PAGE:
For those of you readers who didn’t see my facebook status update (or I didn’t tell personally), I was accepted on Thursday into the Round Rock International Conducting Workshop! It’s kind of an interesting story how all of this panned out.
On Tuesday or Wednesday (I believe Tuesday), I received an early e-mail from my conducting teacher Wes Kenney with a forwarded message about this workshop. Apparently there were two last minute cancellations, so they were reopening up the applications for two more (the workshop wanted exactly 12 particpants, which it stated well before these cancellations). Luckily, since e-mail is synced to my phone, I got the link almost instantly. The workshop will take place May 16-22 in Austin, Texas. The timing couldn’t be any more perfect – I arrive into Texas on May 14th, have a graduation at Angelo State University (my alma mater) on the 15th, and a church gig early morning on the 16th. So I decided to apply. I sent an e-mail to the info address with links to my website and youtube page. They seem to have liked my stuff (the Corigliano was mentioned specifically), and I was told I’d be hearing back in a few days.
Thursday, I got the official e-mail (along with one other individual), and a notice to respond quickly because there was quite a waiting list behind me if I chose not to go. In a non-competitive way, it’s always a great feeling to know that somebody higher up in your field appreciated what you did enough to give you the opportunity to work with them. So, as soon as I come up with tuition money, I’ll be gearing up for what should be a wonderful week with Peter Bay (Austin Symphony), Silas Nathaniel Huff (Astoria Symphony and Manhattan School of Music), and the Round Rock Symphony. The repertoire for the program will include Corilianus Overture (Beethoven), Die Zauberflöte Overture (Mozart), and Dvorak New World Symphony (No. 9, published as No. 5, referred to by Dvořák as no. 8….strange?).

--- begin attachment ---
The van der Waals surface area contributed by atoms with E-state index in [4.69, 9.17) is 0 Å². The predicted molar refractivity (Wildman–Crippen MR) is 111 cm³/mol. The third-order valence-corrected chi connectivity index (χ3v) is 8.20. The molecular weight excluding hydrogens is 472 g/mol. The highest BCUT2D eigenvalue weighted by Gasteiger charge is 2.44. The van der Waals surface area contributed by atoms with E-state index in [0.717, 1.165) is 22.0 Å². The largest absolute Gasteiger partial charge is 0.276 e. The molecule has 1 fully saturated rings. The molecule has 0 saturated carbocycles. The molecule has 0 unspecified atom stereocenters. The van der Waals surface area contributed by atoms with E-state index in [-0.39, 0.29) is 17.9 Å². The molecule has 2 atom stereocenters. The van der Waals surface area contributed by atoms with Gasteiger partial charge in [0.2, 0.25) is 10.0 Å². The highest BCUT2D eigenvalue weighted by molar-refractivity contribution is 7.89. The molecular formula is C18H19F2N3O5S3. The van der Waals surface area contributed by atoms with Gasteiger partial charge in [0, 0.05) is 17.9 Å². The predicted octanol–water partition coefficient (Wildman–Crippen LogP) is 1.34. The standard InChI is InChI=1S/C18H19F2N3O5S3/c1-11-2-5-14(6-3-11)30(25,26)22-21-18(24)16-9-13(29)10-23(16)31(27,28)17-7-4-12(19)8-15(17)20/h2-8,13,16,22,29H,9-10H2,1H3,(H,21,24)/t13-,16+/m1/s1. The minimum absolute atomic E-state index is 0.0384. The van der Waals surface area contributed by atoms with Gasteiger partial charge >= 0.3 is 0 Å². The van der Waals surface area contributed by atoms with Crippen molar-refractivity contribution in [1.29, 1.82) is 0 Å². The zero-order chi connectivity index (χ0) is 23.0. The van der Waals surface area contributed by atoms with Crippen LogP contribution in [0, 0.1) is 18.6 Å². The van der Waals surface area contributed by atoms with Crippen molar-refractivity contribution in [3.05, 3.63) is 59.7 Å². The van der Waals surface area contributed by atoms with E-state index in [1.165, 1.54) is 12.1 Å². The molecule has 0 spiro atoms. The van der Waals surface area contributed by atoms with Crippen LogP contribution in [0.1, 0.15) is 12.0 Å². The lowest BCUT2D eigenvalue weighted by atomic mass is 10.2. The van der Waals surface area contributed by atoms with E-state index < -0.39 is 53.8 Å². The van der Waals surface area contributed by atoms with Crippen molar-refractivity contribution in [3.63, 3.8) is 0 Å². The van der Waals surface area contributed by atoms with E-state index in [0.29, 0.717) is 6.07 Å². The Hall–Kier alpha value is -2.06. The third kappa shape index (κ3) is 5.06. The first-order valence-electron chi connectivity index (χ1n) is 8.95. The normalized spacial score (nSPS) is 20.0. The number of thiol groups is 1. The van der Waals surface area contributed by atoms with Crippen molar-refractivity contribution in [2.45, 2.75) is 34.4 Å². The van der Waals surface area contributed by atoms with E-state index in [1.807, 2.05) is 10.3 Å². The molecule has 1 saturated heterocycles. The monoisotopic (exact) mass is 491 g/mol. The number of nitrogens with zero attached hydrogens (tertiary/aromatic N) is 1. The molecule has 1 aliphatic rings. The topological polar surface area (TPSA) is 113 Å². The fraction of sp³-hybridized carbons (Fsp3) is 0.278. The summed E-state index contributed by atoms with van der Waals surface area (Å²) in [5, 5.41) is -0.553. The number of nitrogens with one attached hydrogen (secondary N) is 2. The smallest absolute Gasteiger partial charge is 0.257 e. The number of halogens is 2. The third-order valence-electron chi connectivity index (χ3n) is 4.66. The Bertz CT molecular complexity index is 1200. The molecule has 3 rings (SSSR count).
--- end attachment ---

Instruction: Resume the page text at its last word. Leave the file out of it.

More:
A quick tangent, the numbering of certain symphonies is such a bizarre and complicated situation that it’s irrelevant to give numbers. This can be really frustrating, particularly for those symphonies without common nicknames. All right, moving forwad. One more tangent: I can’t decide if it’s worth copying and pasting certain letters to get the correct diacritic markings or not. More on this later.
Today’s practicing goals: memorizing a Bach prelude and fugue that I’ve been working on for about three weeks, starting the Schumann a minor piano concerto cadenza (first movement), and do some metronome work with Waldstein.
As far as chamber music goes, I think I was only going to comment on how chamber music as an entity is certainly a comparatively weak area of repertoire knowledge for me. One of the greatest things about being at Colorado State is the abundance of chamber music recitals that occur here. My knowledge of the repertoire has grown immensely in just one short year. For example, my love for Schubert has grown exponentially this year, after being exposed to his chamber music (whereas previously I was familiar with his symphonic writings and lieder primarily). The Bb Major Trio for violin, cello, and piano? Heaven. I hear Brahms in a slightly different light after being exposed to new works. And so on. I think chamber music repertory is an absolute must for any budding conductor, or musician for that matter. As a conductor, it’s extremely noteworthy to see now chamber musicians utilize nonverbal communication without a gesture based system. This can certainly be transferred over into the conducting idiom, offering yet another tool in our arsenal of nonverbal communications alongside with gesture-based phrasing and articulation. Plus, it offers such a great alternative window of perspective of a composer in a more intimate setting.
All right, Happy Easter, Passover, or whatever suits you, everyone. I’m off to practice.